NEW YORK — Yankees shortstop Derek Jeter says he will retire after this season "with absolutely no regrets," ending one of the greatest careers in the history of baseball's most storied franchise.
The 39-year-old New York captain posted a long letter on his Facebook page Wednesday saying that 2014 will be his final year.
A 13-time All-Star who has led the Yankees to five World Series championships, Jeter was limited to 17 games last season while trying to recover from a broken left ankle sustained during the 2012 playoffs.
"I know it in my heart. The 2014 season will be my last year playing professional baseball," he wrote.
"I have gotten the very most out of my life playing baseball, and I have absolutely no regrets," he said.
Jeter was the last link to the powerful Yankees teams that won three straight World Series crowns from 1998-2000. Longtime teammates Mariano Rivera and Andy Pettitte retired after last year.
"Derek Jeter is Mr. Yankee of his era," Yankees co-chairman Hank Steinbrenner told The Associated Press. "He was the face of one of the greatest teams ever."
But Jeter's joyride hit a big speed bump recently.
"Last year was a tough one for me. As I suffered through a bunch of injuries, I realized that some of the things that always came easily to me and were always fun had started to become a struggle," Jeter wrote. "The one thing I always said to myself was that when baseball started to feel more like a job, it would be time to move forward."
"So really it was months ago when I realized that this season would likely be my last. As I came to this conclusion and shared it with my friends and family, they all told me to hold off saying anything until I was absolutely 100 percent sure," he wrote.
"And the thing is, I could not be more sure," he wrote.
Jeter hit just .190 with one homer and seven RBIs last season.
His agent, Casey Close, said Jeter wanted to declare his intentions before the Yankees start spring training later this week so that his future status wouldn't be a distraction.
"I'm excited for him. It's kind of nice to see him go out on his own terms," Los Angeles Dodgers manager Don Mattingly said at spring camp in Glendale, Ariz.
Mattingly finished up his All-Star career with the Yankees in 1995, the same season Jeter made his big league debut.
"I saw him when he first showed for spring training. I always think about spring training when I think about him, just because he was this 17-year-old kid right out of high school who looked out of place. He was skinny, but he was tough. He's been winning since the day he got there," Mattingly said.
Jeter is the Yankees' career hits leader with 3,316. He is a lifetime .312 hitter in 19 seasons, with 256 home runs and 1,261 RBIs.
Jeter has scored 1,876 runs and stolen 348 bases. He also is a five-time Gold Glove winner.
Added up, his numbers put him among the greats in Yankees history, with fans often invoking the names of Babe Ruth, Lou Gehrig, Joe DiMaggio, Mickey Mantle and others when mentioning Jeter's legacy.
As for rating Jeter's place with the Yankees, Mattingly said: "It's hard. You're talking about DiMaggio, Gehrig and Mantle. But he's right there. He's got to be one of those."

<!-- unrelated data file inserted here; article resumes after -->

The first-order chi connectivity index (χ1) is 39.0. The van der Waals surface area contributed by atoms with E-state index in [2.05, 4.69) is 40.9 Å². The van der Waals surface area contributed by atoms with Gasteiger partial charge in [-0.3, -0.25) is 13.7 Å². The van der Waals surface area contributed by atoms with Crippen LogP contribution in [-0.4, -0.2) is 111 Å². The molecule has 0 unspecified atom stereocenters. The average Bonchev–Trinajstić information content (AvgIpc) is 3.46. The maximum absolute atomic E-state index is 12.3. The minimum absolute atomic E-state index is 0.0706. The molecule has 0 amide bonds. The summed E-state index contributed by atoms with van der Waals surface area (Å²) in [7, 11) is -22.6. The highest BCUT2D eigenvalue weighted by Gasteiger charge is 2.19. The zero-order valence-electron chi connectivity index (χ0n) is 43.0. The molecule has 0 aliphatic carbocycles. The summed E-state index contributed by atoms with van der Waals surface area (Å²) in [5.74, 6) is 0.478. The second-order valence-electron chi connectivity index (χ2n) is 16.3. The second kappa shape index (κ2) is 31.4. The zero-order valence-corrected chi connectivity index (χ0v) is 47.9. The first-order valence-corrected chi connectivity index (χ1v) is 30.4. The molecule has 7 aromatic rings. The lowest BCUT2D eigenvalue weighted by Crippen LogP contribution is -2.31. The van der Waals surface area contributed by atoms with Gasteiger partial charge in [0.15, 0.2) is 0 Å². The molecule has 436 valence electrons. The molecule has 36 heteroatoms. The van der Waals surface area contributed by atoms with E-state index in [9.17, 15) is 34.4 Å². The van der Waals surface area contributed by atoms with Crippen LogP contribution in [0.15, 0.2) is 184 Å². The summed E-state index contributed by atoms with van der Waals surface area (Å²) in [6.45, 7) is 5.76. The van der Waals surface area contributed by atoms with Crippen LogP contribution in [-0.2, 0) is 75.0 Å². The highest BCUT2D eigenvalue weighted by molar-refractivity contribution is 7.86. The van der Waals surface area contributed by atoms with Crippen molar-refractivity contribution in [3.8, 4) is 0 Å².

Plus, No. 2 is defined by so much more than his numbers. His backhanded flip in the playoffs, his diving catch into the stands, his speech to close old Yankee Stadium and his home run for career hit No. 3,000.
An October presence for so many years — he's a career .321 hitter in seven World Series — he also became Mr. November in 2001. His winning, 10th-inning homer came shortly after midnight in a Game 4 that began on Halloween.
"Just as DiMaggio represented his era, Mantle represented his era and Ruth represented his era. And Reggie represented the 70s teams," Steinbrenner said.
Jeter was the AL Rookie of the Year in 1996, the season the Yankees won their first World Series and re-established themselves as a major force. He was the MVP of the World Series.
Jeter has said he's fully ready for spring training this year and set to play.
Jeter worked out at the Yankees' spring training complex on Wednesday and left around noon, giving no hint that he was about to announce his plans.
Commissioner Bud Selig said that during his tenure, "Major League Baseball has had no finer ambassador than Derek Jeter."
"Derek has represented all the best of the national pastime, on and off the field," Selig said in a statement. "He is one of the most accomplished and memorable players of his — or any — era."
"Derek is the kind of person that generations have emulated proudly, and he remains an exemplary face of our sport," he wrote.
A staple for so long in the Yankees' lineup, Jeter missed the first 91 games last year after setbacks in spring training and the early months of the season.
Even after his 2013 debut, things didn't go well. Jeter felt pain in his right quadriceps when he returned July 11 and again went on the disabled list.
Jeter returned July 28 for three games, but strained his right calf. He played from Aug. 26 through Sept. 7, leaving for a pinch runner after hitting a single against Boston. Four days later, the Yankees said Jeter was done for the year.
The Yankees will open the 2014 regular season on April 1 in Houston. Their home opener is April 7 against Baltimore.
Like Rivera last year, Jeter is sure to be saluted wherever he goes in this final season.
"Now it is time for the next chapter," he wrote. "There are many things I want to do in business and in philanthropic work, in addition to focusing more on my personal life and starting a family of my own. And I want the ability to move at my own pace, see the world and finally have a summer vacation."
"But before that, I want to soak in every moment of every day this year, so I can remember it for the rest of my life. And most importantly, I want to help the Yankees reach our goal of winning another championship," he said.